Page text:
Let's ask Freddy Maertens and see what he'd trade.
 
Re: Re:

SKSemtex said:
DFA123 said:
I don't think you can put a formula on it regarding weighting. For me it depends a lot on the way it was won, as well as which individual races as you mentioned.. For exampe, I would rate winning a great solo Strade Bianche or Amstel Gold as higher than winning a sprint in Milan-Sanremo. Likewise, Sagan's WC win last year was 100 times less impressive than his win at RVV imo.
No, it was not. Not for me. Beating Cav in flat sprint is no less impressive then solo on RVV where Peterberg is a last hill. What was the most impressive last year was underestimation of Sagan by Cance and Sagan's better timetrailing on the way to finish line.
Well, the WC was a reduced bunch sprint after five and a half hours, where Sagan didn't stick his nose into the wind once. It was a significantly easier win than a longish flat stage of the TdF, because the top sprinters didn't have their normal teams and trains so were relatively weakened.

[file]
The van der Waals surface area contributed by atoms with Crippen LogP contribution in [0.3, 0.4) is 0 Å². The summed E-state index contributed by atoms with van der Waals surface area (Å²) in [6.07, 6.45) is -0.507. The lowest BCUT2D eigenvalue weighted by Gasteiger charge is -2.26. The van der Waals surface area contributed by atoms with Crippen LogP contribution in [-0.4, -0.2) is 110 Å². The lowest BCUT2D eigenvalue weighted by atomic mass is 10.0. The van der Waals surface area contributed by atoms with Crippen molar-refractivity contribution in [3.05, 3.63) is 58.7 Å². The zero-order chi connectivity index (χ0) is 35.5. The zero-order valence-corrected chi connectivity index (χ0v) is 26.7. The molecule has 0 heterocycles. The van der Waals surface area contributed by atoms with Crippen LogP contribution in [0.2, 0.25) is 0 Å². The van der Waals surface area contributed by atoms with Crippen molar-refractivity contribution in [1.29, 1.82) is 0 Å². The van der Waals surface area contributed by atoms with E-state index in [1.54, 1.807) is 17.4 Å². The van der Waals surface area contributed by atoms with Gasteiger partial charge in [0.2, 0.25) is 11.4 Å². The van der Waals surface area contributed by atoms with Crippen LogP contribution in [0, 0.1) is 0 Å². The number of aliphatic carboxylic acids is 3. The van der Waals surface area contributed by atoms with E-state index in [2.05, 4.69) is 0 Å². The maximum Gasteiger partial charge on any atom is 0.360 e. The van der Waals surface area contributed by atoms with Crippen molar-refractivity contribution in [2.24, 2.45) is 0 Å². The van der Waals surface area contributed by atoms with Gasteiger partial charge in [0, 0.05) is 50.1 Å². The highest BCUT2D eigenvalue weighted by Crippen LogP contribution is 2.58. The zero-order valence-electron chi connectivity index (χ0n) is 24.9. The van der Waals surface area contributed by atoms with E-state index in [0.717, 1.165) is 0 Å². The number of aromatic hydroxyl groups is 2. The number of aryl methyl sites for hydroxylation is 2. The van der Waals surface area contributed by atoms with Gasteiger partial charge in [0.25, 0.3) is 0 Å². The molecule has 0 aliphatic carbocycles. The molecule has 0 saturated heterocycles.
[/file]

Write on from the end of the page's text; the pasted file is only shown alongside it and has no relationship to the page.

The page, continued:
If you take away the name of the WC, it's a completely unremarkable win for a rider of Sagan's quality. Yet it will go down in the record books as the same as Olano in Duitama or Rui Costa in Florence. Which is baffling really, and shows the limitations of just comparing palmares without examining the context.
 
Re: Re:

DFA123 said:
SKSemtex said:
DFA123 said:
I don't think you can put a formula on it regarding weighting. For me it depends a lot on the way it was won, as well as which individual races as you mentioned.. For exampe, I would rate winning a great solo Strade Bianche or Amstel Gold as higher than winning a sprint in Milan-Sanremo. Likewise, Sagan's WC win last year was 100 times less impressive than his win at RVV imo.
No, it was not. Not for me. Beating Cav in flat sprint is no less impressive then solo on RVV where Peterberg is a last hill. What was the most impressive last year was underestimation of Sagan by Cance and Sagan's better timetrailing on the way to finish line.